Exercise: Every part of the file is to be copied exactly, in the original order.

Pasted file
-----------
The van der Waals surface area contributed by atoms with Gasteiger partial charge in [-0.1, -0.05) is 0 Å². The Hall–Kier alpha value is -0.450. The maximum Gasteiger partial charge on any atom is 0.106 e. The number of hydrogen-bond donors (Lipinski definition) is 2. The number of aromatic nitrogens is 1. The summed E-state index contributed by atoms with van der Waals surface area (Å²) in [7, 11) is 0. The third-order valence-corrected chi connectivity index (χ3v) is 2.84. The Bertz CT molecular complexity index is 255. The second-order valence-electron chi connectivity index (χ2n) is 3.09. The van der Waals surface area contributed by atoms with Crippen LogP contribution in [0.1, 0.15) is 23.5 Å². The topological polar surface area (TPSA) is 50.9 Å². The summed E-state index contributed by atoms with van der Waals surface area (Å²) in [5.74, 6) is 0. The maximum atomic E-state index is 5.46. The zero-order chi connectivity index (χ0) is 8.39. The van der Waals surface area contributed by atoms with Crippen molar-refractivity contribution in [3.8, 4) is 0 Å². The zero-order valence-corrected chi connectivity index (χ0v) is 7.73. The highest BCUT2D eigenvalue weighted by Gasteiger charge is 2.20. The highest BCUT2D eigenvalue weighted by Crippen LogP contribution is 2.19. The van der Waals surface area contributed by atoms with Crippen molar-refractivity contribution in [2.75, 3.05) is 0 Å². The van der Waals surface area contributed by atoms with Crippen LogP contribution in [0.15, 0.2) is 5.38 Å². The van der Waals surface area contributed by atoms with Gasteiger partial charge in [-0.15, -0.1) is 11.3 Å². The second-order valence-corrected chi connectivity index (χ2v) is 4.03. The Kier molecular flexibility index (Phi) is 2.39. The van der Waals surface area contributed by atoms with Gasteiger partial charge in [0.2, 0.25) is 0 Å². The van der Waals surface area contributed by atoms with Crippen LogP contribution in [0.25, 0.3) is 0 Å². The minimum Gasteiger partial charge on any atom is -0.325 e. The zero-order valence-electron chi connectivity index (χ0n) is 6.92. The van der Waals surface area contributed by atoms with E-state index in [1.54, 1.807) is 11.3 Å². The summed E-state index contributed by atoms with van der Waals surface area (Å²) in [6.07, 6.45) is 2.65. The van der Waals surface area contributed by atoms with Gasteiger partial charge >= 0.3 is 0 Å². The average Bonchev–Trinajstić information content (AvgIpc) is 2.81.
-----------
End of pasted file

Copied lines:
The van der Waals surface area contributed by atoms with Gasteiger partial charge in [-0.1, -0.05) is 0 Å². The Hall–Kier alpha value is -0.450. The maximum Gasteiger partial charge on any atom is 0.106 e. The number of hydrogen-bond donors (Lipinski definition) is 2. The number of aromatic nitrogens is 1. The summed E-state index contributed by atoms with van der Waals surface area (Å²) in [7, 11) is 0. The third-order valence-corrected chi connectivity index (χ3v) is 2.84. The Bertz CT molecular complexity index is 255. The second-order valence-electron chi connectivity index (χ2n) is 3.09. The van der Waals surface area contributed by atoms with Crippen LogP contribution in [0.1, 0.15) is 23.5 Å². The topological polar surface area (TPSA) is 50.9 Å². The summed E-state index contributed by atoms with van der Waals surface area (Å²) in [5.74, 6) is 0. The maximum atomic E-state index is 5.46. The zero-order chi connectivity index (χ0) is 8.39. The van der Waals surface area contributed by atoms with Crippen molar-refractivity contribution in [3.8, 4) is 0 Å². The zero-order valence-corrected chi connectivity index (χ0v) is 7.73. The highest BCUT2D eigenvalue weighted by Gasteiger charge is 2.20. The highest BCUT2D eigenvalue weighted by Crippen LogP contribution is 2.19. The van der Waals surface area contributed by atoms with Crippen molar-refractivity contribution in [2.75, 3.05) is 0 Å². The van der Waals surface area contributed by atoms with Crippen LogP contribution in [0.15, 0.2) is 5.38 Å². The van der Waals surface area contributed by atoms with Gasteiger partial charge in [-0.15, -0.1) is 11.3 Å². The second-order valence-corrected chi connectivity index (χ2v) is 4.03. The Kier molecular flexibility index (Phi) is 2.39. The van der Waals surface area contributed by atoms with Gasteiger partial charge in [0.2, 0.25) is 0 Å². The van der Waals surface area contributed by atoms with Crippen LogP contribution in [0.25, 0.3) is 0 Å². The minimum Gasteiger partial charge on any atom is -0.325 e. The zero-order valence-electron chi connectivity index (χ0n) is 6.92. The van der Waals surface area contributed by atoms with E-state index in [1.54, 1.807) is 11.3 Å². The summed E-state index contributed by atoms with van der Waals surface area (Å²) in [6.07, 6.45) is 2.65. The van der Waals surface area contributed by atoms with Gasteiger partial charge >= 0.3 is 0 Å². The average Bonchev–Trinajstić information content (AvgIpc) is 2.81.